Summary of the research


A total of 226 participants were involved in the studies outlined in Table 1. All five studies used healthy adult female participants classified as premenopausal, with an average age of 39.2 years. The premenopausal stage is defined as representing the time after the attainment of peak bone mass (around 30 years) and before the onset of hormonal changes associated with menopause (around 51 years) [18].


It is well accepted that bone responds optimally to the net effect of different loading activity variables (including; strain magnitude, strain rate, and strain direction), and these loading variables collectively contribute to the overall osteogenic effect of mechanical loading and are as such interlinked and interdependent [23]. Therefore, the jump-landing strategy utilized and a variety of other factors including; type of jump-landing instruction, use of arms, and type of footwear, can have a significant effect on landing forces, and therefore need to be considered for determining appropriate exercise which can benefit bone. A discussion of the factors identified in this review to be considered when selecting exercises, and the instructions provided for jump-landings, with the potential to optimally stimulate an adaptive bone response are presented. Please note that findings from the studies reviewed were combined with relevant longitudinal research where appropriate, which has investigated osteogenic loading in premenopausal women.

Load magnitude

From Wolff’s Law, we understand that bone has the ability to adapt to mechanical loading, suggesting that mechanically-induced strain is a key factor that affects bone formation. A graded dose-response relationship exists for load magnitude and change in bone mass, with an upper ‘minimum effective strain’ threshold described where damage to bone can occur with excessive loading [24]. Studies using rat tibia and ulnar determined a linear relationship between the magnitude of an externally applied load and bone strain magnitude [25]. This has justified the measurement of GRF, represented as Body Weight (BW) to be used to estimate the influence of this loading on bone. Bassey and colleagues [12], previously defined a vertical osteogenic threshold for GRF magnitude (> 3 BW) which they developed after they achieved significant gains in femoral BMD using a bilateral jump-landing intervention with premenopausal women [12]. However, GRFs of 2 - 6 BW have been previously shown to stimulate bone and result in bone formation [12,26,27]. A variety of jumps were quantified in this review, however most of the studies (80%) used a vertical or Countermovement Jump (CMJ). Although these studies utilised the same type of jump, the GRF magnitudes ranged from 2.4 to 5.5 BW, which may reflect the different CMJ techniques utilised in the different studies. For example, one research group reported GRFs for vertical hops performed maximally which did not achieve (2.5 - 2.8 BW) the accepted osteogenic threshold, however they speculated that the single-leg landing forces may be equivalent to a total landing force of 5 - 6 BW’s due to forces being transmitted through one leg only, and therefore easily exceeded the bone stimulation threshold for GRF magnitude.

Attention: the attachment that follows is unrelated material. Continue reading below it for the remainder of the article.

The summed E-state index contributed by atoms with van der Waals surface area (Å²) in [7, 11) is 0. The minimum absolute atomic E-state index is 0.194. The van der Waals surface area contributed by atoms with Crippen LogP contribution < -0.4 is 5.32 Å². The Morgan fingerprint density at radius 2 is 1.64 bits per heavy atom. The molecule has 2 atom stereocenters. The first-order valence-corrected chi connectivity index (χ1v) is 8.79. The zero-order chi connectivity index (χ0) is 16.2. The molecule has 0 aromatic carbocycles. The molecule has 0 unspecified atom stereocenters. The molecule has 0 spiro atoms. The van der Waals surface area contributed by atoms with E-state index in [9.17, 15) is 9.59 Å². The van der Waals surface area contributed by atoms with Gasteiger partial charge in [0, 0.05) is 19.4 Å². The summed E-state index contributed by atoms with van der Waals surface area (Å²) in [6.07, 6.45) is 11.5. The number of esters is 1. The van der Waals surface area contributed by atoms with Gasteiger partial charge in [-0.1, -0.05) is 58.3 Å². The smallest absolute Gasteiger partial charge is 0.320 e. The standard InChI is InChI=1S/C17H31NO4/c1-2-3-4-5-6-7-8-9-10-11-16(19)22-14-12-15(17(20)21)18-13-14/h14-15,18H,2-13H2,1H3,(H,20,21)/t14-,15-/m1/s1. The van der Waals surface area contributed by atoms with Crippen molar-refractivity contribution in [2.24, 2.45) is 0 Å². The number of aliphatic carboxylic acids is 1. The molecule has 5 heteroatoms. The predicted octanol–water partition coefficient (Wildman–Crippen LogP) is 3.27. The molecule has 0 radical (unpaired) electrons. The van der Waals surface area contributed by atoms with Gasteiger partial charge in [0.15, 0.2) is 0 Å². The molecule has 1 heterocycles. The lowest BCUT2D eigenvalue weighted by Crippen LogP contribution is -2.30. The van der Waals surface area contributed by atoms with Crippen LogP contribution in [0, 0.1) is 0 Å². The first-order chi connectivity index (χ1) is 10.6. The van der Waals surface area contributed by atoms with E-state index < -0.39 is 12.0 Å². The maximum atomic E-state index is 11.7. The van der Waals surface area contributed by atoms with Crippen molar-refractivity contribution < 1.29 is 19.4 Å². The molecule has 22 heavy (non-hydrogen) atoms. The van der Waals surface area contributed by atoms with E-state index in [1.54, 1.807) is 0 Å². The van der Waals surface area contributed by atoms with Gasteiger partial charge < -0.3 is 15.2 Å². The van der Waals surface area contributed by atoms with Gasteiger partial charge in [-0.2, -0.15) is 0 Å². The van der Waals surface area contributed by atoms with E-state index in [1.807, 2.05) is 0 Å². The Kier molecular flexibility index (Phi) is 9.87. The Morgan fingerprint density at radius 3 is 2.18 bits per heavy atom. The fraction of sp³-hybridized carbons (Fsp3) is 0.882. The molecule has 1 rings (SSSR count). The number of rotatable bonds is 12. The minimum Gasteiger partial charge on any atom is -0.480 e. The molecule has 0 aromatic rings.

Effect of jump-landing Instruction

As can be observed from studies in this review, there is a great deal of variability (2.4 – 5.5 BW) associated with the measurement of peak vertical GRF during jump-landings, highlighting the need to identify the factors that affect this variability. Lees [28] reported significant variation in the magnitude of peak GRFs occurring during the first 150 - 200 ms of landing, which was described as the ‘impact absorption phase’ [28]. In the absence of specific jump-landing instruction, some subjects will bend their knees considerably after landing, whereas others will make only a small downward movement and land “stiffly” [29]. Lees [28], described a jump with increased knee flexion as a “soft” landing as the absorption of impact energy by the leg musculature over a longer time resulted in reduced peak GRFs.

Four of the studies in this review used submaximal continuous jumps (either set of 10 or 20) and reported peak landing vertical forces which corresponded to 3 BWs, with instructions provided for participants to land with flexion of the ankles, knees, and hips, followed by a heel strike [12,19,21]. One study utilized the same landing instructions, however, the subjects performed a single maximal jump and rested for 30 seconds between repetitions, and reported greater peak landing forces of 3.8 to 4 BW [22]. In addition, three studies (from the same research group), that provided instructions for a flat-footed “stiff” landing whilst utilising a “reactive” or double-landing reported even higher peak landing forces (3.9 to 5.5 BW) [13-15]. It would seem from these results that the instruction provided for landing (“soft” or “stiff”) affects the landing GRFs, and therefore needs to be considered carefully in programming for osteogenesis.